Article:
Crescendo Symphony – Xbox Live Indie Games

Hiding behind a Japanese title on the Xbox Indie Games Marketplace, Crescendo Symphony, as its called on the title screen, is a nicely styled bullet hell shooter from Japan. Unfortunately for me, its horizontally scrolling and I don’t get along well with these, preferring the vertical type. The first thing you notice about Crescendo Symphony is the excellent high resolution graphics. You play as a typically Japanese anime styled girl whose hitbox is ill-defined. The bullets have an excellent glow about them and the background is really detailed. Shame the background just repeats itself and the enemy sprites are used over and over. There are only two enemy sprites, a small one and a very large one. The enemy patterns are annoying as well (read hard). To make things worse, the same patterns repeat over and over. In addition, the game doesn’t feature auto-fire, however, when you don’t press the button a meter builds giving you a wider spread shot When you unleash it you get an annoying voice sample (which always makes me think I’ve got hit, despite playing this game a lot) and some really nice lighting effects on the background. I’m really impressed with that lighting effect. There is also a bomb which has a really really nice sweeping bullet pattern and a large anime graphic overlay. So far, so Japanese, so homemade (doujin) game. What sold this to me apart from the graphics is the excellent music. It seems they knew this and so titled the game in a musical fashion. Its very Japanese videogame music, huge happy guitars reminiscent of OutRun 2.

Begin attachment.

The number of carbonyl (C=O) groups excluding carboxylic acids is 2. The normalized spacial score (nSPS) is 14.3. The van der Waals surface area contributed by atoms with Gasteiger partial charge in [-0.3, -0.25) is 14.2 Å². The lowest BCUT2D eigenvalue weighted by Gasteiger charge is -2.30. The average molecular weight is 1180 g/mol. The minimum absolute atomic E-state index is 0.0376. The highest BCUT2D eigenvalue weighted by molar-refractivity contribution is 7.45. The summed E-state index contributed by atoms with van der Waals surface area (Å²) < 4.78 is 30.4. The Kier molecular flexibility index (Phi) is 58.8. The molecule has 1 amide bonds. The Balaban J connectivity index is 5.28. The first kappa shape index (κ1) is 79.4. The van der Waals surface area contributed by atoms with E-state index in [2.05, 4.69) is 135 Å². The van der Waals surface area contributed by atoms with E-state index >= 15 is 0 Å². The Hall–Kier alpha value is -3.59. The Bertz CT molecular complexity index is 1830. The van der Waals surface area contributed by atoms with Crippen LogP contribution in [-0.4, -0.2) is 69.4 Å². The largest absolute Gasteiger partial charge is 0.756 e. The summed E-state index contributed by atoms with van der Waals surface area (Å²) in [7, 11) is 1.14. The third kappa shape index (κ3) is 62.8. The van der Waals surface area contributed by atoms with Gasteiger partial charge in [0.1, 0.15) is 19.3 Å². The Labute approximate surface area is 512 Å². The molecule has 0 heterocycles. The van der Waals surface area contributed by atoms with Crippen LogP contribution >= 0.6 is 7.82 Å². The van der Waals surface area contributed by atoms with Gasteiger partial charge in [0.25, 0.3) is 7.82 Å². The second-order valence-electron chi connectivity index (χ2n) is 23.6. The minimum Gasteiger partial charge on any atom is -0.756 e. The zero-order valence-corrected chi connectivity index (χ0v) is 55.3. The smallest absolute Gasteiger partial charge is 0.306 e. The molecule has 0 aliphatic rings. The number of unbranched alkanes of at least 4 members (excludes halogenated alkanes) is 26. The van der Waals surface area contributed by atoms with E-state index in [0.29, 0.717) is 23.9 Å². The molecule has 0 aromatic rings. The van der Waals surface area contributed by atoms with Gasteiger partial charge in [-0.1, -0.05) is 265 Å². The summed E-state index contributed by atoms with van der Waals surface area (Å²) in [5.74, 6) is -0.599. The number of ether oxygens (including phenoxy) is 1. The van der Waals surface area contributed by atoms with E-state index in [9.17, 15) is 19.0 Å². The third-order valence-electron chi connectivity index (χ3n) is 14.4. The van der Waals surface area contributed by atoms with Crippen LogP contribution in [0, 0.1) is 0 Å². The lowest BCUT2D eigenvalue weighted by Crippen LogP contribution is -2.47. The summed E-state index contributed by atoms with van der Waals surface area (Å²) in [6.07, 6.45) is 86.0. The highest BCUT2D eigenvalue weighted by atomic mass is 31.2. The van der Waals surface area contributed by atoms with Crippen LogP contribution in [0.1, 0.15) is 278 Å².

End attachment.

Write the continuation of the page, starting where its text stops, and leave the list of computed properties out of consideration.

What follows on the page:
After a while of enemy pattern repetition, the music changes to a slightly more menacing song, still with the excellent guitar and new enemy patterns are introduced. These are even more annoying (read even harder) than before as enemies spawn right behind you. If you somehow make it through these patterns, which repeat far too many times, you eventually get to a boss. Here the game is more enjoyable in that you don’t have the annoying enemy patterns and can just enjoy the bullet dodging but is less enjoyable in that you don’t need the letting go of the button to build your sweep shot technique and so, without auto-fire, your figure gets tired of jabbing the button. Upon beating the boss, the game gives you an ending screen and then launches you into the next loop. Which is exactly the same, the difficulty isn’t increased and you get a full stock of lives and bombs. The only thing carried over is your score and a little loop counter.

A couple more things to note – the typical Japanese voice sample when you respawn (and bomb) and also the annoying way your ship (or rather, girl) can’t move fully to the edge of the screen. There is also no pause button.

Overall, Crescendo Symphony is worth trying out solely to check out the excellent music and to enjoy the Japanese stylings. However at 240 points is priced too highly when there are a lot of excellent 80 point games out there, especially given this game’s length, at only one level. I like the bullet dodging but not the enemy patterns and enjoy the spread shot mechanic. Overall, I’d give it two stars (out of five).

**

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